In 2013, 168 soldiers stood guard outside parliament, in line with protocol to observe the ceremonial services of the day.
In 2015, that number was subtly increased by 20 to 188 members of the army. That was the year Zuma managed to deliver his state of the nation address amid disruptions by members of the EFF, who demanded he ‘pay back the money’ in reference to the millions of taxpayers’ money that had been spent on upgrades to the president’s Nkandla home.
Though the EFF was aggressively removed from parliament by plainclothes policemen and members of the president’s security detail, Zuma’s decision to deploy 441 soldiers has raised eyebrows as to whether he intends to use excessive force once more.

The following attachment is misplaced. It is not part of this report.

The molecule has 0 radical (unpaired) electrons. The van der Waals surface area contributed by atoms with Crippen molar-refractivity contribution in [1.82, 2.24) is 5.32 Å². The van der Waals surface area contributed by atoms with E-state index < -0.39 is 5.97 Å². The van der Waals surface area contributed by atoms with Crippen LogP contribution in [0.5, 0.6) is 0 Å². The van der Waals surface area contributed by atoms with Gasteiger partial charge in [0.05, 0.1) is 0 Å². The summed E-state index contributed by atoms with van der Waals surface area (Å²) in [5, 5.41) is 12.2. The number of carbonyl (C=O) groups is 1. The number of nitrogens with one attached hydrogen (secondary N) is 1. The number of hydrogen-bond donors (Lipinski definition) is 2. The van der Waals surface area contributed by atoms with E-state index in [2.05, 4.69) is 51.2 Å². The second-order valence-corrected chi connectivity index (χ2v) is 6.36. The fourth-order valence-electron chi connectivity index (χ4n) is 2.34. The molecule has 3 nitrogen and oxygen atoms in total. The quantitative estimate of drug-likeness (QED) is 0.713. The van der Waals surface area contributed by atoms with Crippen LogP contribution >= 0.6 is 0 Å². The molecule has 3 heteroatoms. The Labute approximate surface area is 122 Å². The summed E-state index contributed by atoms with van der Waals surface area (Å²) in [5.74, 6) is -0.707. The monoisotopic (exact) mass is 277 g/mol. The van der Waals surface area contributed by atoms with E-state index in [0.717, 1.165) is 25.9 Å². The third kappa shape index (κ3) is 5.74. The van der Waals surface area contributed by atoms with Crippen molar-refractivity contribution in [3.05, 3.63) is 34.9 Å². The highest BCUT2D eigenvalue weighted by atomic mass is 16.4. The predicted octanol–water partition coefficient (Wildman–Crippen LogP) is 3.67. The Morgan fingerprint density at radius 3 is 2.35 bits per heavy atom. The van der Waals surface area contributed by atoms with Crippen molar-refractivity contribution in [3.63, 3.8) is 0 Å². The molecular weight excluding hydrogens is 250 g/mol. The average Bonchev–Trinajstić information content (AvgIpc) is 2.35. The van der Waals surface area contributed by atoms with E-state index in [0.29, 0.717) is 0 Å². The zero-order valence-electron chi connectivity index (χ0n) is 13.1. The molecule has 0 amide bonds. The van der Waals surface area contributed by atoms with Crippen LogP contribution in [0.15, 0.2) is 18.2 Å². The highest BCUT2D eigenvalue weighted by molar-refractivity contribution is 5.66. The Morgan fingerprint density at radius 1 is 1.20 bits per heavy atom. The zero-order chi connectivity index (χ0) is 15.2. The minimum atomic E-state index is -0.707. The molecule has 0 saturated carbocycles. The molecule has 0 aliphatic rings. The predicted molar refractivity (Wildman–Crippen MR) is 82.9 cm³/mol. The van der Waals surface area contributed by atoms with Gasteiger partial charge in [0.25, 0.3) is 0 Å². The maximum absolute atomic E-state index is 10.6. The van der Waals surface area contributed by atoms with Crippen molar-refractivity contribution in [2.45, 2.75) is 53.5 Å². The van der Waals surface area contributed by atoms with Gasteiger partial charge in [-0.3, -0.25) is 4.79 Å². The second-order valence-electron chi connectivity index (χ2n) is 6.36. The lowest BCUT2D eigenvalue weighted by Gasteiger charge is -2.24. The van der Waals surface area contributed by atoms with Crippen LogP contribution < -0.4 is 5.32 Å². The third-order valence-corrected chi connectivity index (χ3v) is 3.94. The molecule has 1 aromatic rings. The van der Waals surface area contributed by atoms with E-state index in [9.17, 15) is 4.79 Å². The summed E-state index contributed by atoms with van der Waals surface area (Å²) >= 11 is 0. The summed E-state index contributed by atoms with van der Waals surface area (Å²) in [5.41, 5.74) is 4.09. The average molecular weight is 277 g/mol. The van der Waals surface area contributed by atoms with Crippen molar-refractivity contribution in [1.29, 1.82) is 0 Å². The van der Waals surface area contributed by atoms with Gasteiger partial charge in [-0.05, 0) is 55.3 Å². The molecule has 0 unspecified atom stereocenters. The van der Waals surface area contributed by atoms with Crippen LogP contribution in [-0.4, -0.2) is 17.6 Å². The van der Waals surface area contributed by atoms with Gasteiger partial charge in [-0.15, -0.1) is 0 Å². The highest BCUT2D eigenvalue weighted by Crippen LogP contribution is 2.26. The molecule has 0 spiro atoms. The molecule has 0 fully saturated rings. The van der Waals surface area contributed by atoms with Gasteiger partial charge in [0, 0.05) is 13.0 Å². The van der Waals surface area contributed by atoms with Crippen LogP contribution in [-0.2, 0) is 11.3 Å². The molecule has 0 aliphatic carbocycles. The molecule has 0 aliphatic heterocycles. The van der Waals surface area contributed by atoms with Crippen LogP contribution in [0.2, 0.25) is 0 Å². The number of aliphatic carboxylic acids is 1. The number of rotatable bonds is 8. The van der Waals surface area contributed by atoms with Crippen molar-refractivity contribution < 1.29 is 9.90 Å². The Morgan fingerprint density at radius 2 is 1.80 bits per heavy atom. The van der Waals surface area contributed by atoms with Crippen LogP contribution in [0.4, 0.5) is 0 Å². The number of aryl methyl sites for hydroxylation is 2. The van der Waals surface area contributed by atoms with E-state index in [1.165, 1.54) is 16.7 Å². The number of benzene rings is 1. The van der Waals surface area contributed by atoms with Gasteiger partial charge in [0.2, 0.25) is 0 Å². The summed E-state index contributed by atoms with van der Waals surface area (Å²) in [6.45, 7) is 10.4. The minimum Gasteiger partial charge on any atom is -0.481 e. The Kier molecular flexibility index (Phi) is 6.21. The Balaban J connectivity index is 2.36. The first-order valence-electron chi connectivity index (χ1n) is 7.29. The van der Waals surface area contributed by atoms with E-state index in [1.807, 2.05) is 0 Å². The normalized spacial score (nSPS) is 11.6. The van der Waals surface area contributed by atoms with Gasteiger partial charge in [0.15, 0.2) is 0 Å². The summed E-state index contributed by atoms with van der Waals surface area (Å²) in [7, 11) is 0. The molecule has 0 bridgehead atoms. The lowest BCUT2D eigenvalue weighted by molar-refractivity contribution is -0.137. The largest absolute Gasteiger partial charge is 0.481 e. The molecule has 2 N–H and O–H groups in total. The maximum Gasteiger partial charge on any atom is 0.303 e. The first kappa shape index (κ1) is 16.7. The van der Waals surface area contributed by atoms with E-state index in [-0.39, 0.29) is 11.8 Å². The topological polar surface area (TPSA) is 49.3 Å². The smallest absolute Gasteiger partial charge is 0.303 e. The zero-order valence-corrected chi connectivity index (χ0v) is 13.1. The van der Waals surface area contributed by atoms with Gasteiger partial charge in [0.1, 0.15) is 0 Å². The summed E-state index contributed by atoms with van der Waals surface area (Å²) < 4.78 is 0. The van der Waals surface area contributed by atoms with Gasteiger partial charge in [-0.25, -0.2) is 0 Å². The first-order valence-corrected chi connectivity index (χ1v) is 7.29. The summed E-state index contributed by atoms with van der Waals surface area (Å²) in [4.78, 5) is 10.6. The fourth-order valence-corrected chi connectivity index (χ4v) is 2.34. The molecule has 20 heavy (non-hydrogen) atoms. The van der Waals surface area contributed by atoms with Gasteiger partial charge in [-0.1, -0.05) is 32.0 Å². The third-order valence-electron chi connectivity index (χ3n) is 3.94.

The EFF have stated they will create disorder again and not allow Zuma to address parliament and the country without issue.
According to The Sowetan, National Council of Provinces chairperson Thandi Modise has admitted that there is a heavier presence of South African National Defence Force soldiers but did not elaborate on reasons for this.
“The president is required when he deploys soldiers to inform parliament. It is required by law. The fact that this year there 441, parliament cannot explain the difference into why they chose 168 in 2013 and now 441,” said Modise.